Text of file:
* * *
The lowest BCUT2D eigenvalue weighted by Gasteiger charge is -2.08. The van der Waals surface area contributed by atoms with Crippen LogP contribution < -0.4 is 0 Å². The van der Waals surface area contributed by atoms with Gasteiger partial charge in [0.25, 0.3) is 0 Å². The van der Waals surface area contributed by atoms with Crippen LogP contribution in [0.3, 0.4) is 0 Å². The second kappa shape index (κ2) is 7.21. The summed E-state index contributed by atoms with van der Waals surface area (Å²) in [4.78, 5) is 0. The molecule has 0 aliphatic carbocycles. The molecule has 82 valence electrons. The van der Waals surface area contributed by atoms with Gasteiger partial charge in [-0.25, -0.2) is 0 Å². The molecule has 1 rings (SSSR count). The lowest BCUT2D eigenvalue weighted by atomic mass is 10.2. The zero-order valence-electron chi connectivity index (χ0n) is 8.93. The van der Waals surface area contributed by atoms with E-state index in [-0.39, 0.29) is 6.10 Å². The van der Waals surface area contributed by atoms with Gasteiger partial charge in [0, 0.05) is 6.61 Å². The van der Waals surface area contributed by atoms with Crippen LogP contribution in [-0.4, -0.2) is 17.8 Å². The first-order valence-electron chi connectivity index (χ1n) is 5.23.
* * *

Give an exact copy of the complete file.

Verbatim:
The lowest BCUT2D eigenvalue weighted by Gasteiger charge is -2.08. The van der Waals surface area contributed by atoms with Crippen LogP contribution < -0.4 is 0 Å². The van der Waals surface area contributed by atoms with Gasteiger partial charge in [0.25, 0.3) is 0 Å². The van der Waals surface area contributed by atoms with Crippen LogP contribution in [0.3, 0.4) is 0 Å². The second kappa shape index (κ2) is 7.21. The summed E-state index contributed by atoms with van der Waals surface area (Å²) in [4.78, 5) is 0. The molecule has 0 aliphatic carbocycles. The molecule has 82 valence electrons. The van der Waals surface area contributed by atoms with Gasteiger partial charge in [-0.25, -0.2) is 0 Å². The molecule has 1 rings (SSSR count). The lowest BCUT2D eigenvalue weighted by atomic mass is 10.2. The zero-order valence-electron chi connectivity index (χ0n) is 8.93. The van der Waals surface area contributed by atoms with E-state index in [-0.39, 0.29) is 6.10 Å². The van der Waals surface area contributed by atoms with Gasteiger partial charge in [0, 0.05) is 6.61 Å². The van der Waals surface area contributed by atoms with Crippen LogP contribution in [-0.4, -0.2) is 17.8 Å². The first-order valence-electron chi connectivity index (χ1n) is 5.23.